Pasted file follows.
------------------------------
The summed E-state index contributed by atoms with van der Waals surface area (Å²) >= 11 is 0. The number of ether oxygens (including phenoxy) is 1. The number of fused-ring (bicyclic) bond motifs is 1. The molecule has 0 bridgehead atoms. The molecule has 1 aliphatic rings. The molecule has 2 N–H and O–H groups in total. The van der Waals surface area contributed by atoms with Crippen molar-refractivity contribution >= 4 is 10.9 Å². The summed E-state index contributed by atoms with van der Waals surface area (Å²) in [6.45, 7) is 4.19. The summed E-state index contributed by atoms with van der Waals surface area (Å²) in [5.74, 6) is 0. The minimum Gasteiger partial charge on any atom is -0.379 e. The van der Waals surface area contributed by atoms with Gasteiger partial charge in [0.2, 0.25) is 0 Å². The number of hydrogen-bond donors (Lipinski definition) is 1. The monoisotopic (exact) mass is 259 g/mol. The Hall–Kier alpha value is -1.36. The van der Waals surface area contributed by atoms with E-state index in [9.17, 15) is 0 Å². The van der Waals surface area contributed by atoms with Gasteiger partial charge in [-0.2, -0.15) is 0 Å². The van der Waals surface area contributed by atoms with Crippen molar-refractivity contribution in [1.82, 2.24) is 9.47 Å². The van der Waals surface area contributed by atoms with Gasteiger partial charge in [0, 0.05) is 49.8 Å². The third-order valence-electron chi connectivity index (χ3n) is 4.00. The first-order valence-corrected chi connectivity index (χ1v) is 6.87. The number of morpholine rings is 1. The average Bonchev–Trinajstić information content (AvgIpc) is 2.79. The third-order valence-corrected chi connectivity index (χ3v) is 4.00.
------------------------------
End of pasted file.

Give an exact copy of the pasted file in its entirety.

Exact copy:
The summed E-state index contributed by atoms with van der Waals surface area (Å²) >= 11 is 0. The number of ether oxygens (including phenoxy) is 1. The number of fused-ring (bicyclic) bond motifs is 1. The molecule has 0 bridgehead atoms. The molecule has 1 aliphatic rings. The molecule has 2 N–H and O–H groups in total. The van der Waals surface area contributed by atoms with Crippen molar-refractivity contribution >= 4 is 10.9 Å². The summed E-state index contributed by atoms with van der Waals surface area (Å²) in [6.45, 7) is 4.19. The summed E-state index contributed by atoms with van der Waals surface area (Å²) in [5.74, 6) is 0. The minimum Gasteiger partial charge on any atom is -0.379 e. The van der Waals surface area contributed by atoms with Gasteiger partial charge in [0.2, 0.25) is 0 Å². The number of hydrogen-bond donors (Lipinski definition) is 1. The monoisotopic (exact) mass is 259 g/mol. The Hall–Kier alpha value is -1.36. The van der Waals surface area contributed by atoms with E-state index in [9.17, 15) is 0 Å². The van der Waals surface area contributed by atoms with Gasteiger partial charge in [-0.2, -0.15) is 0 Å². The van der Waals surface area contributed by atoms with Crippen molar-refractivity contribution in [1.82, 2.24) is 9.47 Å². The van der Waals surface area contributed by atoms with Gasteiger partial charge in [0, 0.05) is 49.8 Å². The third-order valence-electron chi connectivity index (χ3n) is 4.00. The first-order valence-corrected chi connectivity index (χ1v) is 6.87. The number of morpholine rings is 1. The average Bonchev–Trinajstić information content (AvgIpc) is 2.79. The third-order valence-corrected chi connectivity index (χ3v) is 4.00.